Integrity in public life: Dealing with conflict of interest

KELVIN Siwale.

IN CASE you didn’t know, non-declaration of interest when faced with a conflict of interest is a criminal offence under the Anti-Corruption Act number three

of 2012.
Conflicts of interest occur when a person who is part of the process of decision-making has a private interest. When faced with a conflict of interest, an officer is faced with a choice either to uphold public or private interest. If one chooses public interest, they will declare interest and recuse themselves from the whole process. Failure to resolve this ethical dilemma, professionally, is what graduates a mere conflict of interest into a crime. Incidentally, the presence of a conflict of interest is independent of the occurrence of impropriety. Basically, a conflict of interest is in itself not a crime, but failure to declare personal interest is what constitutes an offence.
According to the aforementioned law, if you are in a meeting where a relative, associate, spouse or a business you have shares in is the subject of the discussion, you have to declare interest in writing and forthwith recuse yourself from the whole process. Contrary to the law, people have taken declaration of interest as only walking out when their matter is being discussed, then go back to the panel afterwards.
Don’t you think you will try by all means to fail other contenders when you are back on the panel? Immediately you know that you have interest in the matter to be tabled, or an interview, you are not supposed to take part in the proceedings. This should include the preparatory processes such as developing the score-sheets and interview tools. Being part of the processes gives you an undue advantage over other contestants.
It is common during land allocation that councillors from local authorities, despite being applicants, are privy to the score-sheets and expected answers to the interview questions as they sit on the panels interviewing their contenders. What an unfair way of competing! Fairness demands that if you are an applicant, you distance yourself from the whole process so that you are also treated as a contender.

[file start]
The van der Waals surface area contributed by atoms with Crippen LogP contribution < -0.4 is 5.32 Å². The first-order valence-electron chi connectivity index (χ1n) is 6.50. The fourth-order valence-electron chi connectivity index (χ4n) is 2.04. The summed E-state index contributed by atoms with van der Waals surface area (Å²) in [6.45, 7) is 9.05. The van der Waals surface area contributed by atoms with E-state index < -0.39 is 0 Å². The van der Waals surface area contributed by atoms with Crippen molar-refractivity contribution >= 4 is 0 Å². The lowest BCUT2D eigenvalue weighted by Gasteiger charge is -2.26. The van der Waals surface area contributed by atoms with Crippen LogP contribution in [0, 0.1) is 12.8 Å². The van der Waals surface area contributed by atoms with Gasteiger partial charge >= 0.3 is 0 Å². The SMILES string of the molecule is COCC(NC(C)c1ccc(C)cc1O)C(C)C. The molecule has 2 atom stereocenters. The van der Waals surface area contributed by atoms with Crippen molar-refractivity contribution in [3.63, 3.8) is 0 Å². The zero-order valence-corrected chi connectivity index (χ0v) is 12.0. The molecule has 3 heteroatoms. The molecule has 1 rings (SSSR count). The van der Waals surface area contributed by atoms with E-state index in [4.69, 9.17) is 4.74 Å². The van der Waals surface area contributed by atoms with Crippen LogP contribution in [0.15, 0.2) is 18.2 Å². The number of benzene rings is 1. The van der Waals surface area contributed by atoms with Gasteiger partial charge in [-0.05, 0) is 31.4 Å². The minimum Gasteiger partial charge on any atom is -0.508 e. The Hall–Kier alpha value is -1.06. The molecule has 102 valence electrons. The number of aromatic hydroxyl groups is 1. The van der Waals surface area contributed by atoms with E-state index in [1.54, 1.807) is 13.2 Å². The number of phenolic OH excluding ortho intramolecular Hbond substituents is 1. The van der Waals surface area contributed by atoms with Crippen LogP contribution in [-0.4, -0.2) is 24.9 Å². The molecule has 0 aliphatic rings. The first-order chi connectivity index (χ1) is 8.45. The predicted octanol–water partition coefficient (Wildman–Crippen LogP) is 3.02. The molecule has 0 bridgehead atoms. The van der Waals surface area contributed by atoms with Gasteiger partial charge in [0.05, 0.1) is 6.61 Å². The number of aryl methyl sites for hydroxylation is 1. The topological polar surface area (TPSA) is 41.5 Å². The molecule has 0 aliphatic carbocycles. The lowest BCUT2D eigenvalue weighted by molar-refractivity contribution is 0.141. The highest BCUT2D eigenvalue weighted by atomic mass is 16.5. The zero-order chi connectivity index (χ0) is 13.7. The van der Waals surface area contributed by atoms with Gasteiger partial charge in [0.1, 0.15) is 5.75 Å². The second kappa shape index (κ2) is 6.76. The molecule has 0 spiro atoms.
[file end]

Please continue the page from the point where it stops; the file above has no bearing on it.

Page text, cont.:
This argument is in line with Section 27(1) of the Local Government Act, chapter 281 of the laws of Zambia, which states that: “If a councillor has any pecuniary interest, direct or indirect, in any contract, proposed contract or of other matter, and is present at a meeting of the council at which the contract or other matter is the subject of consideration, he or she shall, at the meeting as soon as practicable after the commencement thereof, disclose the fact, and shall not take part in the consideration or discussion of, or vote on any question with respect to the contract or other matter”.
Being part of interviewers or evaluators when you are also a contender constitutes a conflict of interest, and so the right thing to do is to stay away from the processes. If all the councillors are contenders, neutral interviewers should be found. How can one be a judge in their own case? Where is the principle of fairness in public dealings?
Declaration of interest is meant to ensure objectivity in the delivery of public services. Imagine facing a judge who is a relative to the person you have dragged to court, do you expect justice? There is always a temptation for officers to think they can continue to take part in the processes they’ve interest in, without declaring interest, after all, their interest is not known in the organisation and to other interested parties.
Alas, some people who thought it was hidden to everyone and did not declare interest are being prosecuted for conflict of interest. Once convicted, first offenders may be slapped with a jail sentence not exceeding 14 years, other offenders to a minimum of five years but not exceeding 14 years.
The call to everyone is to be benevolent and declare interest whenever need arises. In instances where officers become adamant and do not declare interest, those with information should be patriotic enough to report to the anti-corruption commission and their identity will be kept confidential.
Government loses a lot of money when officers are irresponsible. For instance, because of personal interest, we end up engaging Government in inflated contracts, hire incompetent human resource or procure substandard materials or works.
Lastly, let’s endeavour to do what is right no matter what it takes. Loyalty to the public is a must. In the health circles, they say eating a fruit per day keeps the doctor away; in the anti-corruption circles, we shall say heeding to anti-corruption advice keeps investigators and prosecutors away from you. However, the motivation to do right things should be intrinsic rather than extrinsic factors.
The author is an anti-corruption specialist.